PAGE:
Farm life For a City Slicker


For the longest time I considered myself a city girl, refusing to associate with those uneducated country bumpkins. Well, as I become more educated, I realize how much I still don't know. Here's what I meant....As I aged and began a family, I wanted to move to a safer environment, have lots of room for my kids to grow up, and have homegrown food choices. Oh - wait - that's pretty much where I grew up and wanted desperately to leave from! In the small town with a bunch of "uneducated country bumpkins". Oh how naive I was. 

As you've read in previous posts, we moved to the country - not my hometown, but an acreage nonetheless. An acreage with a hundred year old house, two quonsets, and old barn, and lots and lots of work. I learned quickly about the different kinds of knowledge there is. I have a bachelor's degree in architecture but definitely no degree in agriculture, horticulture, livestock, or just plain homesteading.

First, there was the ticks. Those nasty, awful, blood sucking parasites that live in the tall grass and bushes so prominent in the prairies. Well, when we got to the acreage, it looked like nothing had been mowed in years!!! Everyday for about a month we'd be picking off ticks. We even made a trip to the hospital after finding one on my 5 year old son that had been there for some time. In case you don't know, ticks can carry diseases that can cause death. Well, money or no money, it was time for a riding lawnmower, a whipper snipper, and a chainsaw. That's my parents weeding in the first picture and an overgrown weather vein and metal wheel in the second picture.

Well, after grooming the tall brush from the edge of our home and property, the ground bees attacked and it was full out war. They'd enter the house in all sorts of ways until we plugged all the holes. Their final entry was the chimney but then simply died in the basement. Yuck!

The mice - good thing we have cats, but the nests in the yard were unreal. Speaking of cats, apparently our long time cat we had in the city wasn't as good at avoiding vehicles on the grid road as she was at avoiding them in city streets - she died. You can see her if your look closely at the wooded picture.

Then the lawnmower had issues but we're not exactly small motor experts, and have yet to clear the land for livestock and a garden but have no equipment to do so.

Then the mosquitoes! Basically, run from the car to the house without opening your mouth or breathing. Open and shut the door as quickly as possible or suffer the wrath of buzzing in your ears all night and itching your face all day.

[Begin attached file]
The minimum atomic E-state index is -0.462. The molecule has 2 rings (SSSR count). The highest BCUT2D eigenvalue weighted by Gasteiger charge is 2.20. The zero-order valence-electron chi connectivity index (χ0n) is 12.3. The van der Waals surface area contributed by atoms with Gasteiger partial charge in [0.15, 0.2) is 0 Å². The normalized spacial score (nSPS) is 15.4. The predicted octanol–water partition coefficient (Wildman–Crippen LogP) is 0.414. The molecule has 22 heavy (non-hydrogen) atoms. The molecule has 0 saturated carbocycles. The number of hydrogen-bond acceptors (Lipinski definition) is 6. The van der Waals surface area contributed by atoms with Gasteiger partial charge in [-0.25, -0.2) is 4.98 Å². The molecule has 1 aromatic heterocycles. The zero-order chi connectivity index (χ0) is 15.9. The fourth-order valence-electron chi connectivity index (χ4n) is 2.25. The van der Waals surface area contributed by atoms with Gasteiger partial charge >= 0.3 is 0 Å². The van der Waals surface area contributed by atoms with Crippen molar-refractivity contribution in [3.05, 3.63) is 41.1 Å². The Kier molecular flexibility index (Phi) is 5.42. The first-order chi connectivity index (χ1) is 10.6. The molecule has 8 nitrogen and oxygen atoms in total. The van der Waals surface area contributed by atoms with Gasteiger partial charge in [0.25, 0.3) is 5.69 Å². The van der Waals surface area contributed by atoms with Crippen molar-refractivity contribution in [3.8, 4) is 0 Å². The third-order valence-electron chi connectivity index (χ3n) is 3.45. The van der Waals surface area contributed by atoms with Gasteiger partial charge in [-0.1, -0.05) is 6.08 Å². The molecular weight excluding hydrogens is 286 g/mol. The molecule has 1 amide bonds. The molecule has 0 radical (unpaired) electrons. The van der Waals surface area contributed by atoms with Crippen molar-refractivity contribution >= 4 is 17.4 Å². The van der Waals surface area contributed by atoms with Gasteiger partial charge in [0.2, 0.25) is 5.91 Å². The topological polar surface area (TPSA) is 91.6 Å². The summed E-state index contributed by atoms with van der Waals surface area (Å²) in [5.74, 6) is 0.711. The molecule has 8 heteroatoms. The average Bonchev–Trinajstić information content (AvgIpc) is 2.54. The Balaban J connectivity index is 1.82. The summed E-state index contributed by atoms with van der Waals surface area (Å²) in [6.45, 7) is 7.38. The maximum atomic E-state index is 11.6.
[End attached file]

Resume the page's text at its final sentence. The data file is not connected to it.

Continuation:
Then the black flies...where do they even come from?

Then the maple bugs - why are there so many? We only have one elm tree!

The there's garbage removal. There is no simple black or blue bins to throw your waste and recycling in to. You burn it, compost it, or collect it and haul it away. 


Then there's the first snow storm. Most of the grid roads to civilization are not protected by trees and when the storm hit, we were at work in the city- 30 minutes away. We packed our kids at the end of the work day, crawled home, and got stuck within the first 30 feet of grid road. We had 5 miles to go - well, that didn't happen. We managed to get unstuck enough to head back on the highway and rent a hotel in the city for the night. The next day, after the end of the work day, we tried again. We followed the goat tracks (trails that trucks have previously made) and got stuck again. And again. And again. And again, until we managed to plow over the centre snow and ice mounds too high for our family van. 

So, needless to say, our knowledge base is ever expanding in ways universities don't teach. It's not all bad though either. The sunsets and sun rises are unmatched. Leaving for work in the morning there is often clouds that sit in the valley that make it seem like we're in heaven. The sounds of owls and crickets at night is more soothing than sirens and screaming out our front door in the city. Watching deer through your window munch on the berries is quite lovely, and the northern lights, milky way, and cluster of stars are so clearly visible that you can almost touch them. And the rainbow ends in the field across the road from us only a walking distance away. These surreal experiences make the learning curve much more tolerable.

In the end, those "uneducated country bumpkins" are more educated in ways you could not understand until you fill their shoes. I have come to appreciate both city life and country life and the people that embody each way. My body of art is supposed to reflect more than the object in the window, but the reflection of life that it touched. These new learning experiences put me in the shoes of those who know the land, used the tools, and shared similar experiences. I can't wait to get started on some new pieces!